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Bumper harvest calms fears of Burgundy wine bubble

Both drinkers and winemakers are breathing a sigh of relief after a run of poor harvests sent prices sky-high

Published: Sep 18, 2023 01:45:18 PM IST
Updated: Sep 18, 2023 01:53:18 PM IST

Bumper harvest calms fears of Burgundy wine bubbleHarvesters collect grapes during the harvest at the Ch‚teau de La Tour, within the Clos Vougeot vineyard in Vougeot, in the Burgundy wine region, on September 11, 2023. Image: Arnaud Finistre / AFP

It's been a bumper harvest so far in the sun-drenched Burgundy vineyards of eastern France, where some of the world's most sought-after wines are produced.

And both drinkers and winemakers are breathing a sigh of relief after a run of poor harvests sent prices sky high.

The grape pickers working for the prestigious Clos de Vougeot—a mile (1.6 kilometres) up the road from mythic Romanee-Conti, which produces one of the world's most expensive reds—handle the bunches of blue-black pinot noir grapes with care.

And for good reason. The wine from its century-old vines can sell for several hundred euros a bottle.

While vines are being ripped out of the ground in Bordeaux, France's other top wine region, because of overproduction, Burgundy's winemakers can't get their hands on enough grapes.

That combined with unquenchable demand has some worried that Burgundy prices were going too high.

"The number one problem in Burgundy is the lack of wine," said Francois Labet of Chateau de la Tour, the president of the Burgundy Wine Board (BVIB).

The string of bad harvests, particularly in 2021, added to the problem, when a late frost lost producers the equivalent of 70 million bottles.

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Volume down, prices up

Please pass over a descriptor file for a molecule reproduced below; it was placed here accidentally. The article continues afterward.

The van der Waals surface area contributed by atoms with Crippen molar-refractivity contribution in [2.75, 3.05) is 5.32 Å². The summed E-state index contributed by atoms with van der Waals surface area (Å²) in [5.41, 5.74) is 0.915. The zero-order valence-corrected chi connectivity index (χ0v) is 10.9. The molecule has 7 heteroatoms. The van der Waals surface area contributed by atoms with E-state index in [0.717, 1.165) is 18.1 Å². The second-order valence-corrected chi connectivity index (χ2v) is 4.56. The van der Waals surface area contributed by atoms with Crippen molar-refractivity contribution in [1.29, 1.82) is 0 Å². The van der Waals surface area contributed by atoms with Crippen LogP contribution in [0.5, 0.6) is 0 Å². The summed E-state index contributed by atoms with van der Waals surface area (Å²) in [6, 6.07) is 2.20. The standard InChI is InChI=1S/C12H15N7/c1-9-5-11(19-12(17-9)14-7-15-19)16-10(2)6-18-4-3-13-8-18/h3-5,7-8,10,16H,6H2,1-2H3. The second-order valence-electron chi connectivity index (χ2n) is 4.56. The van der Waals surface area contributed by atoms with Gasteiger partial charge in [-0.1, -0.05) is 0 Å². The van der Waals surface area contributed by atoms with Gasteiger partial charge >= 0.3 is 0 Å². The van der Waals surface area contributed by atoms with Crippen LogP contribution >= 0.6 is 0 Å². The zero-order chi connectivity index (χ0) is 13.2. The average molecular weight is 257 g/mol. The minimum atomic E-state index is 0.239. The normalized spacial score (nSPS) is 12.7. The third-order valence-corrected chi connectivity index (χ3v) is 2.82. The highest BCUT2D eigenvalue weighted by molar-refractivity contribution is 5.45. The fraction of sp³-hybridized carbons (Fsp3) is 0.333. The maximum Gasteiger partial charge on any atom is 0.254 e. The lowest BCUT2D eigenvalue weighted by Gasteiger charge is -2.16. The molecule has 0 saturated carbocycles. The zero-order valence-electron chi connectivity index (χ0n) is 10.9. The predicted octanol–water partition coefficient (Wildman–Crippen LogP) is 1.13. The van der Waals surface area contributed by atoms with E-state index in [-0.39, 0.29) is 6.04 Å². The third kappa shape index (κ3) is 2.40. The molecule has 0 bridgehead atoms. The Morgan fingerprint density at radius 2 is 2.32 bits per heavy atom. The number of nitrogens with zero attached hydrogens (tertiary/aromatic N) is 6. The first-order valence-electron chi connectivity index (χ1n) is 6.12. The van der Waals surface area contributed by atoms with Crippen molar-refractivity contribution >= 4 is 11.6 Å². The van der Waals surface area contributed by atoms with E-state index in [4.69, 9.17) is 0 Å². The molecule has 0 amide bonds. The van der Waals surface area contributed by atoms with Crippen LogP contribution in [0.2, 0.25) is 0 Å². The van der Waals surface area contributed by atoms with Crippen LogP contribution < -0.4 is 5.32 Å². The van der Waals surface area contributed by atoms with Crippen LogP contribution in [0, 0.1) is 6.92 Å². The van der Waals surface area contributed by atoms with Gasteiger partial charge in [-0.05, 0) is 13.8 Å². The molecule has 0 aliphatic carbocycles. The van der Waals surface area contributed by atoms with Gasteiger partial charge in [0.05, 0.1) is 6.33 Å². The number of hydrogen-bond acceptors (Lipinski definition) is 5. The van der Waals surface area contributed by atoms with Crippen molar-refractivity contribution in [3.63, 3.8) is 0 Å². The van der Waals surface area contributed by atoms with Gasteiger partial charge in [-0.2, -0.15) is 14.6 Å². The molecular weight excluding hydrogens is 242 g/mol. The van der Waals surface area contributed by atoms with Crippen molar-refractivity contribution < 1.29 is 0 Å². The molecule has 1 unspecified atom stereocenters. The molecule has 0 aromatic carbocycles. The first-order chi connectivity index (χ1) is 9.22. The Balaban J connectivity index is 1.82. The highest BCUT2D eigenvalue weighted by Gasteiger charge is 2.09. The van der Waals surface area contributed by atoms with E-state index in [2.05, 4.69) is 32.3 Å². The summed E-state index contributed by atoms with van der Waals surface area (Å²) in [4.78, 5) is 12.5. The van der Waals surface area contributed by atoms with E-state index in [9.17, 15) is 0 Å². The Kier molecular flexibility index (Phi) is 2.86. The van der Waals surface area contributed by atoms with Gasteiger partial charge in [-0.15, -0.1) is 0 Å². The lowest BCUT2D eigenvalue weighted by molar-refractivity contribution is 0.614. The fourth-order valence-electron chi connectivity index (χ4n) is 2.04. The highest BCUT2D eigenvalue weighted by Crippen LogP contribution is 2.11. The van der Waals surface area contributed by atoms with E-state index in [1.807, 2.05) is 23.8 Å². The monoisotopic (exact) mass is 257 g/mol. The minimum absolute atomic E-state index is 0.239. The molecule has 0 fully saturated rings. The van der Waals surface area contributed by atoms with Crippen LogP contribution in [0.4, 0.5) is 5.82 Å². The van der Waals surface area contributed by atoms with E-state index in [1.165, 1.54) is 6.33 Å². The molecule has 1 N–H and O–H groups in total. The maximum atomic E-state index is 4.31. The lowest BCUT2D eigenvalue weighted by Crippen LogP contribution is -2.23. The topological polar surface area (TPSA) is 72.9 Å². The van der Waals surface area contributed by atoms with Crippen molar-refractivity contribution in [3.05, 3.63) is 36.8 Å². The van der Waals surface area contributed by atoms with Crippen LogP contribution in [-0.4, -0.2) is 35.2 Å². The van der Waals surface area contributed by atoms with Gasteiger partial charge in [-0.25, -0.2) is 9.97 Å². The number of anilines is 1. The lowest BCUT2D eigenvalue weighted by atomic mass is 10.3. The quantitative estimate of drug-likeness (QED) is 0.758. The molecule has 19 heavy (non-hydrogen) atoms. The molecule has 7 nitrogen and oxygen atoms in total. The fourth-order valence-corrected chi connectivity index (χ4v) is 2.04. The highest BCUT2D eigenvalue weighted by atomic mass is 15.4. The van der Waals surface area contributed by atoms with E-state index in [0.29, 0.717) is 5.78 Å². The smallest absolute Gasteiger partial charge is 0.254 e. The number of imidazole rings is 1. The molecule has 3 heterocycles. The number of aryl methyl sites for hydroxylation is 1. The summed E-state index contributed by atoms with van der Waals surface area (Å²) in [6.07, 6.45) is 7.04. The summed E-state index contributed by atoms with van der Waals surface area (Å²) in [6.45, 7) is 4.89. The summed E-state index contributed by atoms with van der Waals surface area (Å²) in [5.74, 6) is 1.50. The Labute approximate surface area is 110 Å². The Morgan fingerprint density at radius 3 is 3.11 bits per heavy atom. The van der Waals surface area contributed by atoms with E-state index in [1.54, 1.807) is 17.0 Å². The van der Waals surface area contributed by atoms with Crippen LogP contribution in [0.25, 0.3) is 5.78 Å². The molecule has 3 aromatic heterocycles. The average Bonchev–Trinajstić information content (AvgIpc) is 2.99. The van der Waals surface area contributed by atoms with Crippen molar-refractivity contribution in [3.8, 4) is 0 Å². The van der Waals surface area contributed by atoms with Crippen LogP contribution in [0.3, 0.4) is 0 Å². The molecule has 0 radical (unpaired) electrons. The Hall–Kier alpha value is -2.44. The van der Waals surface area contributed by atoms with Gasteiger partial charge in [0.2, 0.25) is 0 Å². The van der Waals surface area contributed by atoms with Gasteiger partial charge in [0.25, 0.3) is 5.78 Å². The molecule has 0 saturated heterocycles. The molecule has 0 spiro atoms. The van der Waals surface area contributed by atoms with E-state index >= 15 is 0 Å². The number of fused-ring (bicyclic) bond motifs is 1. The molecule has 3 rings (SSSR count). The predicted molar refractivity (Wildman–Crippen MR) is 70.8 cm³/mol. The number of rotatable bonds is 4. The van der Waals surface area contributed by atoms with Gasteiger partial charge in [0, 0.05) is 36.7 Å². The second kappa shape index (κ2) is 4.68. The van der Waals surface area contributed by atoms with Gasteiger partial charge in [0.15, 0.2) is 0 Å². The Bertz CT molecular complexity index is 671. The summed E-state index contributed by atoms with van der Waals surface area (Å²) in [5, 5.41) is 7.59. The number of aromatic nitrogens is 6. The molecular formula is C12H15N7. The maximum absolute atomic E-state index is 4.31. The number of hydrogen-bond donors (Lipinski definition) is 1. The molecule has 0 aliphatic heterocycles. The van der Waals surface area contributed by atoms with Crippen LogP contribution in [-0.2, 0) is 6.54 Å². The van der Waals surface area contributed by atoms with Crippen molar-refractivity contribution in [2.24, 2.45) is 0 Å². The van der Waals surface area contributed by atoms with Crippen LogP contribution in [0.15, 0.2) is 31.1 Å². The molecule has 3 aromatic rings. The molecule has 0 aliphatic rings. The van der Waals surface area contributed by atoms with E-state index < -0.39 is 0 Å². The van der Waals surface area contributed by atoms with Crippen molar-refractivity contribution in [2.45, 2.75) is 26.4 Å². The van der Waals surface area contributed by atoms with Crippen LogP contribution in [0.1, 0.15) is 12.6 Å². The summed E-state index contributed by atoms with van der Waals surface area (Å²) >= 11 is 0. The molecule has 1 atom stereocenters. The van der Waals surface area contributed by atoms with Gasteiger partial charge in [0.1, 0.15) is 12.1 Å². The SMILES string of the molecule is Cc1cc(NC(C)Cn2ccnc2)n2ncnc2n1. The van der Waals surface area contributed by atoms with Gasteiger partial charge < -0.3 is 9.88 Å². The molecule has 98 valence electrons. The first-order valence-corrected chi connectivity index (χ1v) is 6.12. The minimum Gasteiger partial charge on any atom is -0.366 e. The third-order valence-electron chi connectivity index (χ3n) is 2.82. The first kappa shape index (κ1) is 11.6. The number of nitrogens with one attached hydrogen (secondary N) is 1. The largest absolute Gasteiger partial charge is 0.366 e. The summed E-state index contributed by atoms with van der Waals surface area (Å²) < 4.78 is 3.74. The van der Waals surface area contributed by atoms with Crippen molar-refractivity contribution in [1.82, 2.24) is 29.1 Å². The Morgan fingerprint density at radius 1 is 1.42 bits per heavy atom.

"To replenish our stocks, we're hoping for an abundant harvest, maybe even better than the one in 2018," which was a record year, Labet said.

In July 2022, Burgundy's domaines had less than a 100 million litres (26 million gallons) of wine in their cellars, or roughly 14 months of sales.

The abundant 2002 harvest "increased stocks by three months, but we need another two or three months'" worth, said Alberic Bichot, head of Maison Albert Bichot, one of the region's largest producers.

"A bumper 2023 harvest would be enough."

As well as its newfound rarity, consumers' insatiable appetite for light Burgundy reds is also driving up the price.

"There's been a staggering surge," said Angelique de Lencquesaing, co-founder of wine auction site iDealwine.

Between 2017 and 2022, the average price of a bottle of top-end Burgundy on the website jumped 145 percent, from 157 to 384 euros ($412).

Their most expensive bottle—a 2006 Musigny from Domaine Leroy—leapt from 28,444 euros to 34,100 euros in a year.

Even the price of normally affordable Burgundies has been soaring.

Last year the average price of a bottle rose by a euro to 9.46 euros.

"Before, prices would go up by 5 to 10 percent (a year). In the last two or three years, they have been increasing more than 20 or 30 percent, sometimes even 40 percent," said Andrea Minardi, sales manager at wine merchant Marche aux Vins.

Also read: What's in wine? Campaigners want ingredients on the bottle

Crazy inflation

But even as prices spiral, Burgundy continues to fly off the shelves.

This is particularly true outside France, with exports worth 1.5 billion euros (a 12.9 percent increase) in 2022, according to BVIB.

But while it was a record year in terms of revenue, the volume of Burgundy sold abroad fell by 12.3 percent.

"The inflation has become crazy," said Romain Iltis, director of wines at luxury Swiss restaurant group Lalique.

"Burgundy wine lists are dwindling in restaurants," he said, warning that the region could suffer the same fate that befell Bordeaux 20 years ago.

"People said Bordeaux was too expensive and turned away. Now the vines are being pulled from the ground."

"In the last 12 months, Burgundy has lost 20 percent of its sales volume, both because of a lack of wine but also because of the price," he argued.